12 DECEMBER 1987, Page 45

High life

Behind the throne


s is often the case, I remember the smallest detail of that day 41 years ago as if it were yesterday. It was a beautiful spring morning, and my father had taken my brother and me to the airport at Athens to say goodbye to Constantine and Nadine Tsaldaris, the then Greek prime minister and his wife.

Needless to say, I was terribly impressed by the military bigwigs who were present, but also by the fact that Mrs Tsaldaris the most formidable of ladies — was doing most of the talking. (The couple were off for their first official visit to the United States.) While driving back I recall my father telling us that Tsaldaris was a good and honest man, but that he was weak and wouldn't last. 'Never trust a uxorious husband, especially when he's a politician,' was the way the old boy put it.

Well, as it happened, Tsaldaris soon fell from power, and the olive republic didn't get a strong leader until ten years later, when Karamanlis became the big chief, a chief who was accused of many things in his life, but never of being uxorious. (In fact he divorced his wife Amalia for being too social.) Mentioning a Greek prime minis- ter and Charlemagne in the same breath may be stretching it a bit, but when the great one was told that the king of the Lombards possessed far superior numbers, he decided to go ahead despite the warn ing. 'I hear he loves his wife and listens to her,' said the great Charlie, and of course ended up king of Lombardy himself.

The worst example of presidential ux- oriousness was that of the peanut farmer, who not only permitted Rosalynn to attend cabinet meetings, but also allowed her to speak. FDR, too, suffered from the dreaded disease, and during his decline he let the ghastly Eleanor influence him to the extent that half of Europe became slaves of Stalin's. (Ironically, we haven't heard a word from those enslaved in Eastern Europe in Washington this week.) Which brings me to Nancy and her motley crew. We now know for certain that for the seven years Reagan has been in power, Nancy has been working tirelessly to strip conservatives from the White House and to steer him away from the beliefs and principles that got him elected in two landslide victories. It's all in a book written by her close friend Michael Deav- er, the deputy White House chief of staff, and a man now on trial for perjury. In it Deaver, a devious man to say the least, claims that he and Nancy got rid of Richard Allen for being too 'pro Taiwan', William Clark for not trusting the Russians, James Watt for being outspoken, and Donald Regan for not allowing fancy Nancy to check his agendas with the President.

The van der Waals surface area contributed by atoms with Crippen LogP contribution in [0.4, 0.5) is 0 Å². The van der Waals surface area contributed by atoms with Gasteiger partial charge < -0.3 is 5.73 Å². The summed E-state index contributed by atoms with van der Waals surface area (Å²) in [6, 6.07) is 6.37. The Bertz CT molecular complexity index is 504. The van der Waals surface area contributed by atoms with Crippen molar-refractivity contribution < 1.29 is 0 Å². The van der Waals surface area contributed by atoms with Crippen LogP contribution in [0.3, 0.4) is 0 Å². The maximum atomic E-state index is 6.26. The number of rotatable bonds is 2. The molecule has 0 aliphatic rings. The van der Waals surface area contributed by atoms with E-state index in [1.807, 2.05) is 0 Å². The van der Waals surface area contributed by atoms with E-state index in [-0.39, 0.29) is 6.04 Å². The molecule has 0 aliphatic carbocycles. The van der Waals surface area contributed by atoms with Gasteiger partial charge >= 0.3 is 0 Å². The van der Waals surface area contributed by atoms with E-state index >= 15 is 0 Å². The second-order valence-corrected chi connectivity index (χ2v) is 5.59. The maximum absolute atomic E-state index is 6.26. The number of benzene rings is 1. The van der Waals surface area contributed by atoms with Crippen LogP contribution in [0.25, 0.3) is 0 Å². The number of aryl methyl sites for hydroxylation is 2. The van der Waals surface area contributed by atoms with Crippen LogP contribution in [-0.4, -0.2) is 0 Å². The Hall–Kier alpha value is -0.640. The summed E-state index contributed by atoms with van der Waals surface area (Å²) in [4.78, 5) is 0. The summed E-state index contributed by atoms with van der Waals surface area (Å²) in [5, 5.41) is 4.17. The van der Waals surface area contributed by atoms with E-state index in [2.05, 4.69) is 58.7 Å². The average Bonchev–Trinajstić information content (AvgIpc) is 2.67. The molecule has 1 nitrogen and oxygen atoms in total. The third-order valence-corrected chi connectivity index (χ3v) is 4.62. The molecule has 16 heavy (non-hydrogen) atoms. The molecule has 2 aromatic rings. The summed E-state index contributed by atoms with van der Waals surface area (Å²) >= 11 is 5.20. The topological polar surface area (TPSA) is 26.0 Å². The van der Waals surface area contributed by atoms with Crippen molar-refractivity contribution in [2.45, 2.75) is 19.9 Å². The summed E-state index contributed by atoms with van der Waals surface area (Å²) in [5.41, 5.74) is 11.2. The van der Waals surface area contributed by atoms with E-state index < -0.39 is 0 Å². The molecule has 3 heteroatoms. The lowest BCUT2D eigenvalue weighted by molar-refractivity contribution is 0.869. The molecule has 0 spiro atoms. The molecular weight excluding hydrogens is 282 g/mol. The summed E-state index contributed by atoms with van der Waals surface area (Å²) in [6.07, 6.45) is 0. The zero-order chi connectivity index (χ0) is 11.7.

Worse, however, are the revelations of the people who attracted Nancy. People like Jerry Zipkin and the Bloomingdales, Tip O'Neill and Kay Graham. Deaver portrays Nancy — with whom he's still very close — as a wife desperate to protect her husband and to ensure his place in history as a peace-maker, but she emerges, alas, as the Beverly Hills lounge lizard and Holly- wood vacuum-head that she really is.

The best line of all came from Wes Pruden, a Washington Times columnist, when he wrote: 'The First Lady emerges as a hungry social climber who managed to impose on the President such profound notions of peace, national security and statecraft as she might have acquired from the pages of Vogue or Better Homes and Gardens.'

Just think of it and weep. Nancy, sur- rounded by people like Zipkin, known as a social moth as well as the silliest of the jet set, trying to steer Reagan away from helping the freedom fighters in Nicaragua, while Deaver — who was by then lobbying for Saudi Arabia—whispered to her behind the scenes about Reagan's place in history.

It makes Iago look like Dennis Thatch- er. I guess what the fancy one will never understand is that however good her mo- tives were and are, using Hollywood arti- fice to manipulate Reagan's place in his- tory will only destroy it, and along with it the lives of millions of innocent people who have never even heard of Jerry Zipkin.